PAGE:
As you can see, my initial residence made Room feel like the Four Seasons. Room had everything I could ask for: space to do dips, a nice floor that I could sweep and mop every week, a lightbulb that allowed me to read past nightfall, and a bed on which to sleep. If I had a latrine—which seemed ideal at the time—I would have left Room even less frequently.
While this latrine sounded ideal in theory, I later realized it could have caused a climate catastrophe. Room was a few months away from becoming the planet Venus: my exercise created a humid climate, so if I left only a little less often, I could have triggered a runaway greenhouse effect in which the mosquito population rises to unsustainable levels and I die of sleep deprivation from the buzzing of the mosquitoes. Close calls like that remind me to take nothing for granted.
VivaAerobús: respect a shameless budget airline
Flights with VivaAerobús are cheap by Mexico standards, and impossibly cheap by US standards. I always respect companies that don’t pretend to harbor any motivation aside from profit, and this company fits that bill. Though the airline is cheap, it requires some savvy veteran moves to evade balloon payments. Anything over the size of a backpack will be weighed at the gate and will cost as much as your flight. Anything after row two has legroom that’s designed for prepubescent Vietnamese girls. If I were only three inches taller at 6’8, I would have had to ask the flight attendant if I can ride in the luggage cabin!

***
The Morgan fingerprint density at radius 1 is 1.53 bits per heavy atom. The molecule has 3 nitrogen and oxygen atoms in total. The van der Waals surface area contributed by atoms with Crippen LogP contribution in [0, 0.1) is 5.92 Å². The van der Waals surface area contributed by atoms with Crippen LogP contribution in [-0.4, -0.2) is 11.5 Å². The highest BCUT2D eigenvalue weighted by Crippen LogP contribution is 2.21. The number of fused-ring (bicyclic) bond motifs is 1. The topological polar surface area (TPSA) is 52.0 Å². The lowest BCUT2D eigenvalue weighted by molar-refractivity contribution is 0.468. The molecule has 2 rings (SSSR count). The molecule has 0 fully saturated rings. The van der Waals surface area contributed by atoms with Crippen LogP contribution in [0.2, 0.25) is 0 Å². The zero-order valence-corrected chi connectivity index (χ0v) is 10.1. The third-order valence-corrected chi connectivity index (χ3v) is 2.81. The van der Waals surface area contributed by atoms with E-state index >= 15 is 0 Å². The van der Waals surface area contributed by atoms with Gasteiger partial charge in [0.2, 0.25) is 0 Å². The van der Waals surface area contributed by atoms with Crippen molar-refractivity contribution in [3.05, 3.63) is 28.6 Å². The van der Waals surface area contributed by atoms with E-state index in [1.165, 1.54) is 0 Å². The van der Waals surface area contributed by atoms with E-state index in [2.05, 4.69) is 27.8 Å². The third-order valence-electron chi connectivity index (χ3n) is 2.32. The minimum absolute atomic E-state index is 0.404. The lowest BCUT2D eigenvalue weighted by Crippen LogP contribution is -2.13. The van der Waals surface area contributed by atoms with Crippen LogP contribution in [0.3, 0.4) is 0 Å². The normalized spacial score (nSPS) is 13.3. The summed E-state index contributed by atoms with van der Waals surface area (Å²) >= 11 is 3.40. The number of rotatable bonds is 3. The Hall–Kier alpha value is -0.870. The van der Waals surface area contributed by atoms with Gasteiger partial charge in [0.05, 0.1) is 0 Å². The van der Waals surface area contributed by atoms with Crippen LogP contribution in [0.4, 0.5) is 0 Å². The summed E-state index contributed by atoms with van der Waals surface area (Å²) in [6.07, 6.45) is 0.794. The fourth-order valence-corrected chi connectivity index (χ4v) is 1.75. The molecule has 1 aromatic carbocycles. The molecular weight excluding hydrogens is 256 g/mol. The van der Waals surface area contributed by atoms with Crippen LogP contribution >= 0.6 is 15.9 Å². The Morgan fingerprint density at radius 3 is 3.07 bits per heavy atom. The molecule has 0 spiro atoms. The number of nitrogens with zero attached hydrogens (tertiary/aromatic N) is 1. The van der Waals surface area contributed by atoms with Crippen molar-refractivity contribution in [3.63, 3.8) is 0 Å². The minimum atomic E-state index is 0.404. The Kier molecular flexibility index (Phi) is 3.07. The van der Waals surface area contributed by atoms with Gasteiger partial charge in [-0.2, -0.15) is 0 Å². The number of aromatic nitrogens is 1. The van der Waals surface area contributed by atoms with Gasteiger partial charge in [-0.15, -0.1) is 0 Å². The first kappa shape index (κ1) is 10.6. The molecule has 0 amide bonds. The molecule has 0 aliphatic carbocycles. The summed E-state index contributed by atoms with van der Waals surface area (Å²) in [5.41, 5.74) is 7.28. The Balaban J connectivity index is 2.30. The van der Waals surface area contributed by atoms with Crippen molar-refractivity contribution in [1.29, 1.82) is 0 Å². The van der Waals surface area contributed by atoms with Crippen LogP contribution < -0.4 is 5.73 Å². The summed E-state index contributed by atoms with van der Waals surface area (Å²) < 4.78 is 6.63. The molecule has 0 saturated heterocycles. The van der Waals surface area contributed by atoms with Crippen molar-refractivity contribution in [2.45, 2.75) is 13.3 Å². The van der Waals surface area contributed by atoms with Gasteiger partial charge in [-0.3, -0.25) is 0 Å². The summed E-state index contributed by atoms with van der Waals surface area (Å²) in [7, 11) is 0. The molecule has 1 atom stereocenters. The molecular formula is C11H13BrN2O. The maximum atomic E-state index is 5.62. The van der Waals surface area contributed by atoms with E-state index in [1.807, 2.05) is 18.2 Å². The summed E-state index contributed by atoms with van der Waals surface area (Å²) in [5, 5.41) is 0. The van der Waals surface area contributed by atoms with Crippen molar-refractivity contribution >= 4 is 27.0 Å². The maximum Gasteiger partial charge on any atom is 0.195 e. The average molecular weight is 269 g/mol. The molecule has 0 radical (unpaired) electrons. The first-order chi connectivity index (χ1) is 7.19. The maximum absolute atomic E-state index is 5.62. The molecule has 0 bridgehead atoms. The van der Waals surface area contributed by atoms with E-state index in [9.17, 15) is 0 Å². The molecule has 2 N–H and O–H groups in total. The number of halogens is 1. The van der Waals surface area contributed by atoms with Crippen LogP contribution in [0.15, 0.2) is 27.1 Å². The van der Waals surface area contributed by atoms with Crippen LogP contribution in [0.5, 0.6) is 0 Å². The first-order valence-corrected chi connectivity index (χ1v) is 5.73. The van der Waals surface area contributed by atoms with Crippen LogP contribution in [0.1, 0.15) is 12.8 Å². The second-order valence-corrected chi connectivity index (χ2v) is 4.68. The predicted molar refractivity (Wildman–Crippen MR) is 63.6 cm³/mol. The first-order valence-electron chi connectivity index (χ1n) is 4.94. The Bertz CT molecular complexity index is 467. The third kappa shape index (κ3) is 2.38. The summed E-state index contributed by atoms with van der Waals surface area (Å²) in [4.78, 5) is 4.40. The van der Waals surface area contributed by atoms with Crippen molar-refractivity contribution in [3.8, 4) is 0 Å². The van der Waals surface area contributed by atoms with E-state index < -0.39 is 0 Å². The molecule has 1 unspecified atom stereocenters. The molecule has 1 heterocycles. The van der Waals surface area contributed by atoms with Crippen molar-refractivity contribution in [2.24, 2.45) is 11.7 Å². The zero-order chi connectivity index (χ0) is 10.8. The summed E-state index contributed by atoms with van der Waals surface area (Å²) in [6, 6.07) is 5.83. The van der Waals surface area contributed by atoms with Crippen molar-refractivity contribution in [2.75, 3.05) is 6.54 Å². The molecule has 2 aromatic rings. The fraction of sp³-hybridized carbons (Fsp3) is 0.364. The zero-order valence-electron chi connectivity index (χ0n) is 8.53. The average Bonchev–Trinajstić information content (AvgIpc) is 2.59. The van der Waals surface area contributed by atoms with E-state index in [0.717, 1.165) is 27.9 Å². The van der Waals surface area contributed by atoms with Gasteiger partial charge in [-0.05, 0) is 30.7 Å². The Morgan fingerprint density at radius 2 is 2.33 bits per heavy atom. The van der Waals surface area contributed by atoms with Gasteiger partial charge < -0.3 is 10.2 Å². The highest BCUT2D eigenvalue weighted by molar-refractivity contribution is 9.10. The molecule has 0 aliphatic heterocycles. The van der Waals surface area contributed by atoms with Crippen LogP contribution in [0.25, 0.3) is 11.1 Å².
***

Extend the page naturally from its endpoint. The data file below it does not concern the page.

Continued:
Love your car
I was a child in a family that had two cars. I then drove my own car, a 2013 Hyundai Sonata, for the entirety of college. I didn’t comprehend the full scope of my spoiled lifestyle until I lived on the Combi system in Mexico. I love the Combi, but it’s at least 70% of the reason that I spent so many days in Room (See above). Relatedly, my chronicle of life in the Combis elicited more feedback than any non-football blog post, and I’m happy that it allowed some of you to take a vicarious Combi ride alongside me.
You know what I love more than the Combi? Freedom. Cars give us freedom—freedom to leave the house and travel in more than two directions, and freedom to get to a destination in under 35 minutes. Nothing beats a car. Except a Tesla.